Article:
I really ought to link to this thread on Naomi’s livejournal, because it seems to contain lots and lots of my (gulch’s) thoughts on science, god(s) and food from the wild, which would be just as at home on my blog.
Monthly Archive for October, 2003
A few times over the last couple of years I’ve had the misfortune to have to try and find some stock images for websites. It’s a horrible, tedious, thankless task that always leaves me feeling unclean. But hey, this could be fun, or at least a little easier on the eyes – browsing stock photos by colour.
Noticed something very strange on the way to take Rowan to school a week or two ago (in fact, the day the cold weather hit). The pavement on Townend Road is tarmacced (rather than paved), and was resurfaced only a few months ago. When the cold hit it suddenly, overnight became decorated with a pattern of almost-parallel wiggly lines, kinda like contour lines on a map (or, as Lola said, “it’s like a seaside and the sea”).
Now, I may have lead a very sheltered life up until now, but I don’t ever remember seeing a pattern like this on a pavement before, certainly not as bold and clear as this one (I keep meaning to take a picture but… well, y’know) and I can’t help wondering what caused it. One part of my mind is sure that the men who laid the pavement must have fucked up somehow, done a rush job, and this is the result. It reminds me of chromatography, the way different constituent parts of something will fan out at different rates. So I’m wondering – what is it that’s inside the tarmac, and why/how is it coming out in this way? Anyone know?
Does cum make for good skin? The folks at Vice put this burning issue to the test…
I’ve viewed the news of Concorde’s retirement with almost total disinterest. My meories of it are of living in Teddington though – Concorde accelerating over my parents’ house twice a day, rattling every window in the street and drowning out conversation.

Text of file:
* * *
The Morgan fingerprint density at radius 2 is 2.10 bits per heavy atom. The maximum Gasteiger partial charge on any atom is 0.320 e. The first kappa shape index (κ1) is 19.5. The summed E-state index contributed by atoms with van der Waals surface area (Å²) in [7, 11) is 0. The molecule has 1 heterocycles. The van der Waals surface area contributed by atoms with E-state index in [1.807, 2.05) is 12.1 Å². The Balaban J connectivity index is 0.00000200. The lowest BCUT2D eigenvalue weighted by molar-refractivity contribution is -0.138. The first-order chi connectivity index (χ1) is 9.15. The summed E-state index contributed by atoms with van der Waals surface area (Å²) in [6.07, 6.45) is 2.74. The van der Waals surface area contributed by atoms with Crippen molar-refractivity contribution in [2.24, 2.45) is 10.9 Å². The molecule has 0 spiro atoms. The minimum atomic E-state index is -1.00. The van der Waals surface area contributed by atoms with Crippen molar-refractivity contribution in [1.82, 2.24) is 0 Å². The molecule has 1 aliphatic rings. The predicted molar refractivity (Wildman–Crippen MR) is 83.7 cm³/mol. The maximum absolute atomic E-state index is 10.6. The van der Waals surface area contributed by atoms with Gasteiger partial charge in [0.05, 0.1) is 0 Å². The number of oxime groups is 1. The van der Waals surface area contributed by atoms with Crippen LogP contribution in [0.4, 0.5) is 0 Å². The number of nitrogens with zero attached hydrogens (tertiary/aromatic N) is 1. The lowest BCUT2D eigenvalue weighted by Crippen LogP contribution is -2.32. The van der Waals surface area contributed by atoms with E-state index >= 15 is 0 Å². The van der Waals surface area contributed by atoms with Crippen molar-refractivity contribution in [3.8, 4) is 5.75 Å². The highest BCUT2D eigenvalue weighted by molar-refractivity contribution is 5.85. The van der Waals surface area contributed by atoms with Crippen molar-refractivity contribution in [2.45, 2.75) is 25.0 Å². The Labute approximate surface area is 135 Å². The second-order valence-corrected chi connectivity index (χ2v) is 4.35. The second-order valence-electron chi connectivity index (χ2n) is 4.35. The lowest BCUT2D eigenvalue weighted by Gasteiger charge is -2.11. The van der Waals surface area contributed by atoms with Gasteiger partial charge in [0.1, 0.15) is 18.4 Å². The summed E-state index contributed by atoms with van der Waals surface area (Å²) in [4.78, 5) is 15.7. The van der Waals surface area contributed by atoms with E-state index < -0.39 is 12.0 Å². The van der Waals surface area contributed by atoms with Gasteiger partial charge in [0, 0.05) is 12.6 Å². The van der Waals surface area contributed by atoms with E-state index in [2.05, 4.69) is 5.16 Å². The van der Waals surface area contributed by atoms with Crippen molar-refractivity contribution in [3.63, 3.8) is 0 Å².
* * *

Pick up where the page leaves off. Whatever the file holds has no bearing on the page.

But then when I actually thought about this being Concorde’s last flight, reading
Niina’s thoughts on the subject, I remembered watching its first commercial flight – in 1976 I think, and the constant talk of the noise for weeks afterwards. On the day of the flight, all the children were all ushered into the playground of St Mary’s School, Twickenham, gazing North across Amyand Park Road and seeing it streak across the sky, visibly faster than anything we’d ever seen before. The more mathematical among us calculated that at something like 600+ mph it was eating up miles in seconds. Wow.
And watching the news now… I realise that I actually would quite like the chance to accellerate to 250mph before takeoff and experience supersonic flight.
Mmmm… what a pleasant way to start the morning, with Gymnopédie No. 1. This piece is among Gill’s favourite music (mine too, I guess). We visited the Maison Satie when we went to France a couple of years ago, it’s an incredible place, some really surreal stuff going on in there, and the room where Gymnopédie No. 1 is played is incredibly calming – a glass-roofed conservatory-like loft space where a piano something like the one John Lennon played Imagine on sits tinkling away on its own ivories, as if the ghost of Satie were seated at the keyboard.
Ed also once made a beautiful abstract techno version of Gymnopédie No. 1 full of huge looming empty spaces when we shared a house together in Hounslow. He played all the parts himself, no sampling, and it was quite possibly the most beautiful techno track I’ve ever heard. Sadly, he overwrote the Cubase file by accident and his couple of days hard work was gone, never to be recovered. I wish I could hear that again some day.
And in a follow up to my recent post about making porn music, how about making some other noises for porn movies – apparently the latest craze in Germany is porn karaoke.